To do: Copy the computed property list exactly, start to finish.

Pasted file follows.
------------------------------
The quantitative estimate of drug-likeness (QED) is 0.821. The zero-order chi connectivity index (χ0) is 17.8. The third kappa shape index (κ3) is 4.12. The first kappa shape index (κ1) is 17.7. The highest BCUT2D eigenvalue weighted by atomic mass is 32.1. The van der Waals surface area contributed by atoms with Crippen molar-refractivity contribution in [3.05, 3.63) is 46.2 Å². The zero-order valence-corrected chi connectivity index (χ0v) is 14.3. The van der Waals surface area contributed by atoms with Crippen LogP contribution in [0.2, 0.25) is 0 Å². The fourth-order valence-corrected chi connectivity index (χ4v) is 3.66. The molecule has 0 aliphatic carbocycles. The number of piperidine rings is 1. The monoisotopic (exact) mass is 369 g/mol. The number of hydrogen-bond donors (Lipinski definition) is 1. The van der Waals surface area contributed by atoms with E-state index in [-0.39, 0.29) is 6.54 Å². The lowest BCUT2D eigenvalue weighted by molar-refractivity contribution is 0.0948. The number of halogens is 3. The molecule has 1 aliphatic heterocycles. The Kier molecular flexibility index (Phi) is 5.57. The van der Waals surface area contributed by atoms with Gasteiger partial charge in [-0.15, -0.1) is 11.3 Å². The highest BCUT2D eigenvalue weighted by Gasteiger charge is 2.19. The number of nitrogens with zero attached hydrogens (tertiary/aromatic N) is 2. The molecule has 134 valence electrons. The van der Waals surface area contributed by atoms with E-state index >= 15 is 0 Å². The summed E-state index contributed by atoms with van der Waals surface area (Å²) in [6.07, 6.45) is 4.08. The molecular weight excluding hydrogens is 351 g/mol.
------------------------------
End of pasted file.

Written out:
The quantitative estimate of drug-likeness (QED) is 0.821. The zero-order chi connectivity index (χ0) is 17.8. The third kappa shape index (κ3) is 4.12. The first kappa shape index (κ1) is 17.7. The highest BCUT2D eigenvalue weighted by atomic mass is 32.1. The van der Waals surface area contributed by atoms with Crippen molar-refractivity contribution in [3.05, 3.63) is 46.2 Å². The zero-order valence-corrected chi connectivity index (χ0v) is 14.3. The van der Waals surface area contributed by atoms with Crippen LogP contribution in [0.2, 0.25) is 0 Å². The fourth-order valence-corrected chi connectivity index (χ4v) is 3.66. The molecule has 0 aliphatic carbocycles. The number of piperidine rings is 1. The monoisotopic (exact) mass is 369 g/mol. The number of hydrogen-bond donors (Lipinski definition) is 1. The van der Waals surface area contributed by atoms with E-state index in [-0.39, 0.29) is 6.54 Å². The lowest BCUT2D eigenvalue weighted by molar-refractivity contribution is 0.0948. The number of halogens is 3. The molecule has 1 aliphatic heterocycles. The Kier molecular flexibility index (Phi) is 5.57. The van der Waals surface area contributed by atoms with Gasteiger partial charge in [-0.15, -0.1) is 11.3 Å². The highest BCUT2D eigenvalue weighted by Gasteiger charge is 2.19. The number of nitrogens with zero attached hydrogens (tertiary/aromatic N) is 2. The molecule has 134 valence electrons. The van der Waals surface area contributed by atoms with E-state index >= 15 is 0 Å². The summed E-state index contributed by atoms with van der Waals surface area (Å²) in [6.07, 6.45) is 4.08. The molecular weight excluding hydrogens is 351 g/mol.